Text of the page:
Computer Spyware, Facebook and Your Divorce

facebook-divorce-franklinattorneysDivorcing couples are increasingly using technology such as computer spyware and Facebook/Twitter to “keep track” of their spouses while their divorce is pending. Today, almost everyone has access to these types of technologies, and divorcing couples are using these technological advances to track their spouse or the spouse’s online activities and conversations. Adding to this problem is the fact that more and more people are willingly putting their private information on social networking sites. This information can potentially be used against them in a divorce proceeding. In this area, technology has outpaced the legal field’s ability to adapt and address these types of issues.

With so much information being exchanged through cell phones, e-mail, Facebook, Twitter and other social media websites, spyware has become an increasingly useful tool for spouses who wish to know whether their husband or wife is having an affair. These can also be used to discover undisclosed assets or other types of misconduct during a divorce. Davidson County Circuit Court Judge Phillip E. Smith stated that courts are going to struggle with deciding when to allow this type of evidence going forward.

As e-mails and other online communications and activities are introduced in court, judges will have to sort out nuances in the law. “For example, how much of a shared computer can litigants access? What if one party knew another’s email password before divorce proceedings began? And what are the repercussions for breaking those rules?” Protect yourself by changing internet passwords once a divorce is initiated, and stop putting so much personal information online!

In Tennessee, individuals are allowed to record any conversation, whether it’s by phone or in person, if that person is a party to the conversation. However, no one can record a conversation in which he or she is not involved. For example, you may record conversations between you and your spouse on the phone, even without your spouse’s knowledge or consent. You may not, however, leave a tape recorder in your spouse’s vehicle to record all conversations your spouse has with others when you are not present. Not only would that recording not be admissible in your divorce proceedings, but you could face criminal charges.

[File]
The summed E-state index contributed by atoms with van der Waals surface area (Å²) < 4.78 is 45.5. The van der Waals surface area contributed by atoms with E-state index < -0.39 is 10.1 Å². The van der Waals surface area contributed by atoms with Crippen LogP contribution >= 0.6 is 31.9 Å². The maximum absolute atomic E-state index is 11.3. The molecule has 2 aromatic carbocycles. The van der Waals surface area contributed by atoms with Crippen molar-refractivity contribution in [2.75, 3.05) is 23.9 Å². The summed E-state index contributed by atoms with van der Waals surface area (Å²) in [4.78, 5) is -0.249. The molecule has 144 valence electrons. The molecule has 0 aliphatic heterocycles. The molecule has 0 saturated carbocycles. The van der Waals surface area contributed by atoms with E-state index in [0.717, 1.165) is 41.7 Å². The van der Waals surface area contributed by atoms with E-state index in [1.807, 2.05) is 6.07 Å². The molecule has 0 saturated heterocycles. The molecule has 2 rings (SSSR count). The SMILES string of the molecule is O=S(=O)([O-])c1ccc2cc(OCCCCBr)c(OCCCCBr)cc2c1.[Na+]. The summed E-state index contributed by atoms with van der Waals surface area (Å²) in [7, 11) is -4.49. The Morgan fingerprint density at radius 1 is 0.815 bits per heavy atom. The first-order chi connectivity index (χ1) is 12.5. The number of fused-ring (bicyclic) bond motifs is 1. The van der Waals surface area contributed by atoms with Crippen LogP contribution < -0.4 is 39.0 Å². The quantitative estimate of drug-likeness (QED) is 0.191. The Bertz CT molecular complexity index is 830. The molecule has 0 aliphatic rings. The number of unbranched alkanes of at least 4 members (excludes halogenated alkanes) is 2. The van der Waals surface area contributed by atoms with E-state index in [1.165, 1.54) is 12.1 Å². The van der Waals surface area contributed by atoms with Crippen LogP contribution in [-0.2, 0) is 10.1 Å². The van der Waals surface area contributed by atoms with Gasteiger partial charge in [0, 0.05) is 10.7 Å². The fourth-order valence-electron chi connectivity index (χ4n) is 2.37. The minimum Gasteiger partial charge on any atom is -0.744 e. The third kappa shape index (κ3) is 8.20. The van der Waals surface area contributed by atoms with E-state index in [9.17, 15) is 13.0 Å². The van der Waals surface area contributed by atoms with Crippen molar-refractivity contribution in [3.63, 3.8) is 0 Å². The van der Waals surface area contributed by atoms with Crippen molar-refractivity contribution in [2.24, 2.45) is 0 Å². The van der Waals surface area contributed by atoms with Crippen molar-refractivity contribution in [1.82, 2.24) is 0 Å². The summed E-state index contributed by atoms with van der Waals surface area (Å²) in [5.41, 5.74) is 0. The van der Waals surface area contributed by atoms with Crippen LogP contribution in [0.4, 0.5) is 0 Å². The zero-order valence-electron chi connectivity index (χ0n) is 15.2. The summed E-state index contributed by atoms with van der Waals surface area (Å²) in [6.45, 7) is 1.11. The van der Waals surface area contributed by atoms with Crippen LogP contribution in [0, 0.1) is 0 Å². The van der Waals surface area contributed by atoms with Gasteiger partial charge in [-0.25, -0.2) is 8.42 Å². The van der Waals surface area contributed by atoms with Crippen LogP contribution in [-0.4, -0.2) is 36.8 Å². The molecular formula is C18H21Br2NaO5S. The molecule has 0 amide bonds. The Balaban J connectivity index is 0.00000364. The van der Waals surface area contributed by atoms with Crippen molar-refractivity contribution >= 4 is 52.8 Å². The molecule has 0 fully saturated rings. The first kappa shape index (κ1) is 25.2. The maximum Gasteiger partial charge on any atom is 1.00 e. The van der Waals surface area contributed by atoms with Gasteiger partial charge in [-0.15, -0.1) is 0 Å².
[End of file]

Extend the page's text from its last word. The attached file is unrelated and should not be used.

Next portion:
The rules regarding recordings are fairly clear, but the law regarding spyware and online communication is more questionable. Many believe that a husband who knows his wife’s e-mail or Facebook password prior to a divorce being initiated could save e-mails and other private messages and later use those as evidence. However, it is unclear whether e-mails or online information obtained using spyware, or software that records the user’s keystrokes, would be admissible.

Certainly, when an e-mail is drafted, the author intends that communication to be private. However, when spouses begin putting information on publicly accessible sites such as Facebook and Twitter, the spouse has no expectation of privacy. Clients who anticipate a divorce or who are currently in the middle of divorce proceedings should refrain from posting information that might be relevant to the case on any public forum. Some attorneys even go so far as to require all divorce clients to delete their Facebook accounts entirely.

Before using any type of recording device or spyware, you should talk with an experienced family law attorney to determine whether the evidence will be admissible in court and also to be sure you will not face any criminal charges because of your actions.

If you have questions about spyware, social networking, recordings, divorce, or custody, contact The Law Office of Lauren Wilson Castles today to set up your free consultation.

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